October 7, 1999
When Dials Were Round and Clicks Were Plentiful
By CATHERINE GREENMAN
t's hard to imagine Jon Walz, a film producer and vintage-phone
collector in Los Angeles, getting as worked up in 20 years about
today's cordless telephones as he does about his Western Electric
302 rotary dial phone. To hear him lovingly describe its clickety
dial, the chime of its two-toned ringer and the shiny Bakelite
handset (the size and weight of which make him feel small in
comparison when he picks it up), Walz could just as well be referring
to a long lost toy truck, or even an old teddy bear.
Gary Tramontina for The New York Times
|Jonathan Finder, a Pittsburgh doctor who
collects and sells rotary telephones, shows off some beauties
from his collection.
"I guess it's a reminder of slightly better days, when
things were more fun and less stressful," said Walz, who
is 29. "They remind me of being at my grandma's house."
Walz is one of a dying breed of people who still use rotary
phones in their daily lives. Like other touch-tone avoiders,
he will gladly wait the extra seconds it takes for the dial to
twirl back and forth between the numbers and its starting position
in exchange for the feeling of nostalgia that the phones evoke.
"They're like little sculptures, very substantial and
beautiful pieces of craftsmanship," he said of his rotary
phones. (In addition to the circa 1930's Western Electric 302,
Walz has an Art Deco desk model made by Northern Electric as
well as a Princess phone from the late 1960's.)
"I'm in a business that recycles itself yearly,"
Walz said, "so it's nice to have the phones around the house
as reminders that things are still stable and that there's quality
Many people who collect rotary dial phones are looking to
recapture a piece of their childhood, said Jonathan Finder, a
pediatric specialist in Pittsburgh who sells vintage phones through
his Web site, www.oldphones.com.
"Some want wall phones, some want candlesticks, like the
ones they used on 'The Andy Griffith Show,' " he said, referring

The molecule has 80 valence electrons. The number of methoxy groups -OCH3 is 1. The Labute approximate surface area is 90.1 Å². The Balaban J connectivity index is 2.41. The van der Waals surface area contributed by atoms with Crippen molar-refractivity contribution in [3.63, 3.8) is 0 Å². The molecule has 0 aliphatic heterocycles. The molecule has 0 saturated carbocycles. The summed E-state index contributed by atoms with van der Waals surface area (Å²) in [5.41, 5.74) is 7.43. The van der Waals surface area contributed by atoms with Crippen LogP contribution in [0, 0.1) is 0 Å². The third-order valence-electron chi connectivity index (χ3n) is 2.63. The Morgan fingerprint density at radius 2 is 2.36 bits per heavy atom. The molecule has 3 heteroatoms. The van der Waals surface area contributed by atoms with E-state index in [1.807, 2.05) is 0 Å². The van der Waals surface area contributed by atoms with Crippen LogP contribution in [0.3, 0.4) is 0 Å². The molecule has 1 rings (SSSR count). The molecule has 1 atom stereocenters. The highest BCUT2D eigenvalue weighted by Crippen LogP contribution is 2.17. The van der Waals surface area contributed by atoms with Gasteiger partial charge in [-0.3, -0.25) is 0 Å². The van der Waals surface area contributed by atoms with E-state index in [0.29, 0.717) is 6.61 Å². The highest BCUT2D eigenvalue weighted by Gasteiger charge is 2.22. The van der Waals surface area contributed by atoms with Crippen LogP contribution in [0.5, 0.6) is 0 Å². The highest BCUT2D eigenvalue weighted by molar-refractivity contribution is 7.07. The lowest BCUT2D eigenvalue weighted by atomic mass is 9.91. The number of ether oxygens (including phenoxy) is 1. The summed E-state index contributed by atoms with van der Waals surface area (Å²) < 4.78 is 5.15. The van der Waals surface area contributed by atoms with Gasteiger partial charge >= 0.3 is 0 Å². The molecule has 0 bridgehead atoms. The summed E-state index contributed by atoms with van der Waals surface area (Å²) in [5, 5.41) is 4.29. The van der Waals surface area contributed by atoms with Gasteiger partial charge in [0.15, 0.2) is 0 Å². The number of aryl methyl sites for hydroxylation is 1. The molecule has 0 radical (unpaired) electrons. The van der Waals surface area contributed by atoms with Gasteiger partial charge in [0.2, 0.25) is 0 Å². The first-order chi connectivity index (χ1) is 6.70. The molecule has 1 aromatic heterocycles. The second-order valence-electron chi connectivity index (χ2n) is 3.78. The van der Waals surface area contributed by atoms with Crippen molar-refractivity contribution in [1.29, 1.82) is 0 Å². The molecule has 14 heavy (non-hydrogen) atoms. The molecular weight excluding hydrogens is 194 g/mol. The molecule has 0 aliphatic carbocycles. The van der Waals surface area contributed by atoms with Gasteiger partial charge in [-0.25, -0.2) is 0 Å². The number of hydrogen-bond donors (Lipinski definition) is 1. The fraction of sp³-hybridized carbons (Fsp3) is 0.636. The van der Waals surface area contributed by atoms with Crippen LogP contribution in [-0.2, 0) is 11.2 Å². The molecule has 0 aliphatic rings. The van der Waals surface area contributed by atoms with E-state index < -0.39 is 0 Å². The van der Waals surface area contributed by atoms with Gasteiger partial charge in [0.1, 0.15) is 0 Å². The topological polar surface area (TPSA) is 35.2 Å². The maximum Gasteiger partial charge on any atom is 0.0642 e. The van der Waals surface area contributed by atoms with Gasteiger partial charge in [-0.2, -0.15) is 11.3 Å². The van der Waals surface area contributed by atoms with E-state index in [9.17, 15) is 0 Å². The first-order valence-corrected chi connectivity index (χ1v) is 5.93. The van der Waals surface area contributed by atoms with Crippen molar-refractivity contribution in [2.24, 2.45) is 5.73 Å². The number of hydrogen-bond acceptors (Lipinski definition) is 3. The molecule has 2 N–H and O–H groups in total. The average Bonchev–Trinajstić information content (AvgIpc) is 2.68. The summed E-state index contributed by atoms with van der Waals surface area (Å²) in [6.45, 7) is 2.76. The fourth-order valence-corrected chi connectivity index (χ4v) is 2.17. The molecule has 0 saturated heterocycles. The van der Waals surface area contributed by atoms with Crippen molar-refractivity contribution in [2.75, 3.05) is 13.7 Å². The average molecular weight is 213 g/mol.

to the type of phone that uses a stand for an upright receiver.
"I sell a ton of pink Princess phones. There are a lot
of professional women who grew up in the 70's who never got them
as little girls, and by God, they're going to get one now."
Other sought-after models, collectors say, include phones
with hollowed out "spit cup" receivers manufactured
in the 1920's and 1930's, as well as phones built before the
1950's. One way they can be distinguished from later models is
that their numbers are located inside the finger wheel instead
of being distributed, a few at a time, around each finger hole
(much as letters are put on the buttons of touch-tone phones).
Many vintage-phone enthusiasts marvel that nearly 80 years
later, even the earliest rotary dial phones can still communicate
with modern phone networks. Although networks largely recognize
numbers through a combination of tones, most can still recognize
the series of interrupted pulses in the electrical circuit generated
by rotary dials.
Rotary dial phones were introduced to American consumers in
1919, said Sheldon Hochheiser, the corporate historian at AT&T,
but they did not become widely used until the mid-1950's. Until
then, people relied on phone boxes with magneto cranks or battery
switches. The phones sent an electrical signal to an operator,
who would get on the line and ask, "Number, please?"
But in a bit of well-known lore among collectors, the patent
for the first automatic switch used by rotary phones was issued
in 1891 to Almon B. Strowger, a Kansas City, Mo., undertaker
who wanted a device that could make direct connections to the
phone switching offices. He was convinced that switchboard operators
were accepting bribes to steer calls for undertakers to his competitors,
so he wanted a way for calls to bypass the operators. Strowger